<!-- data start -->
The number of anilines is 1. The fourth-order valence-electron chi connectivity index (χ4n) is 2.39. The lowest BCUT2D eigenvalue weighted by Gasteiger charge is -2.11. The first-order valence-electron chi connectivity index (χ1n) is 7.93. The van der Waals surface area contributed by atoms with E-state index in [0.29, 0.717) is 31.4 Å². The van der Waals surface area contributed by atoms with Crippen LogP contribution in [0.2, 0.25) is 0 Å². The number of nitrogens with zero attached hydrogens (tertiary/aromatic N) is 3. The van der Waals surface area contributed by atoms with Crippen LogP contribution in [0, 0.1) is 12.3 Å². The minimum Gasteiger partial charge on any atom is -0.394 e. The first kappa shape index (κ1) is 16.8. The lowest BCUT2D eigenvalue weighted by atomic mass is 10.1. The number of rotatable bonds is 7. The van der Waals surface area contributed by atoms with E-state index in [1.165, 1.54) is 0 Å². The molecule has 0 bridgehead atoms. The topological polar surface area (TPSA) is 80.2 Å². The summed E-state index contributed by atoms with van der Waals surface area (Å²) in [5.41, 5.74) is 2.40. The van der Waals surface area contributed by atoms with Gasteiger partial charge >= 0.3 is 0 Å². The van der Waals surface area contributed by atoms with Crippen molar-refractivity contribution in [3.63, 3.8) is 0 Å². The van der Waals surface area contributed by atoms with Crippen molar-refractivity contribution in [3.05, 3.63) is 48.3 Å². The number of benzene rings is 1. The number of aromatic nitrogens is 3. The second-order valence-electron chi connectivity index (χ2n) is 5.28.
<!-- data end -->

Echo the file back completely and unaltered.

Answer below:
The number of anilines is 1. The fourth-order valence-electron chi connectivity index (χ4n) is 2.39. The lowest BCUT2D eigenvalue weighted by Gasteiger charge is -2.11. The first-order valence-electron chi connectivity index (χ1n) is 7.93. The van der Waals surface area contributed by atoms with E-state index in [0.29, 0.717) is 31.4 Å². The van der Waals surface area contributed by atoms with Crippen LogP contribution in [0.2, 0.25) is 0 Å². The number of nitrogens with zero attached hydrogens (tertiary/aromatic N) is 3. The van der Waals surface area contributed by atoms with Crippen LogP contribution in [0, 0.1) is 12.3 Å². The minimum Gasteiger partial charge on any atom is -0.394 e. The first kappa shape index (κ1) is 16.8. The lowest BCUT2D eigenvalue weighted by atomic mass is 10.1. The number of rotatable bonds is 7. The van der Waals surface area contributed by atoms with E-state index in [1.165, 1.54) is 0 Å². The molecule has 0 bridgehead atoms. The topological polar surface area (TPSA) is 80.2 Å². The summed E-state index contributed by atoms with van der Waals surface area (Å²) in [5.41, 5.74) is 2.40. The van der Waals surface area contributed by atoms with Gasteiger partial charge >= 0.3 is 0 Å². The van der Waals surface area contributed by atoms with Crippen molar-refractivity contribution in [3.63, 3.8) is 0 Å². The van der Waals surface area contributed by atoms with Crippen molar-refractivity contribution in [3.05, 3.63) is 48.3 Å². The number of benzene rings is 1. The number of aromatic nitrogens is 3. The second-order valence-electron chi connectivity index (χ2n) is 5.28.